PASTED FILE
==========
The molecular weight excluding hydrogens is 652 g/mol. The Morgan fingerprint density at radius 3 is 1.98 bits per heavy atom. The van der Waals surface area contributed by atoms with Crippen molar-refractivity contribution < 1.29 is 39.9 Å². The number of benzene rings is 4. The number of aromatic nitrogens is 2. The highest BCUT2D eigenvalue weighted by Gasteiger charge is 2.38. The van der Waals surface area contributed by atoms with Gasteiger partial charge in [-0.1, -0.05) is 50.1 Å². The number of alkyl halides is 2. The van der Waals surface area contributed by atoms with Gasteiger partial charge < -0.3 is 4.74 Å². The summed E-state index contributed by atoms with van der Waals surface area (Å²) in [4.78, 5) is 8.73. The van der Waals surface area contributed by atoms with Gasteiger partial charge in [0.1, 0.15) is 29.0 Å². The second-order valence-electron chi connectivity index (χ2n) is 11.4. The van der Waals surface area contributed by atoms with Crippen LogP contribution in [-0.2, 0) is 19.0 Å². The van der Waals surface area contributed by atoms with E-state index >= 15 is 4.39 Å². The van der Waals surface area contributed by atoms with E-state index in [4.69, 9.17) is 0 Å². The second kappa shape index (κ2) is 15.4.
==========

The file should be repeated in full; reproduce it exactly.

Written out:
The molecular weight excluding hydrogens is 652 g/mol. The Morgan fingerprint density at radius 3 is 1.98 bits per heavy atom. The van der Waals surface area contributed by atoms with Crippen molar-refractivity contribution < 1.29 is 39.9 Å². The number of benzene rings is 4. The number of aromatic nitrogens is 2. The highest BCUT2D eigenvalue weighted by Gasteiger charge is 2.38. The van der Waals surface area contributed by atoms with Gasteiger partial charge in [-0.1, -0.05) is 50.1 Å². The number of alkyl halides is 2. The van der Waals surface area contributed by atoms with Gasteiger partial charge < -0.3 is 4.74 Å². The summed E-state index contributed by atoms with van der Waals surface area (Å²) in [4.78, 5) is 8.73. The van der Waals surface area contributed by atoms with Gasteiger partial charge in [0.1, 0.15) is 29.0 Å². The second-order valence-electron chi connectivity index (χ2n) is 11.4. The van der Waals surface area contributed by atoms with Crippen LogP contribution in [-0.2, 0) is 19.0 Å². The van der Waals surface area contributed by atoms with E-state index >= 15 is 4.39 Å². The van der Waals surface area contributed by atoms with E-state index in [4.69, 9.17) is 0 Å². The second kappa shape index (κ2) is 15.4.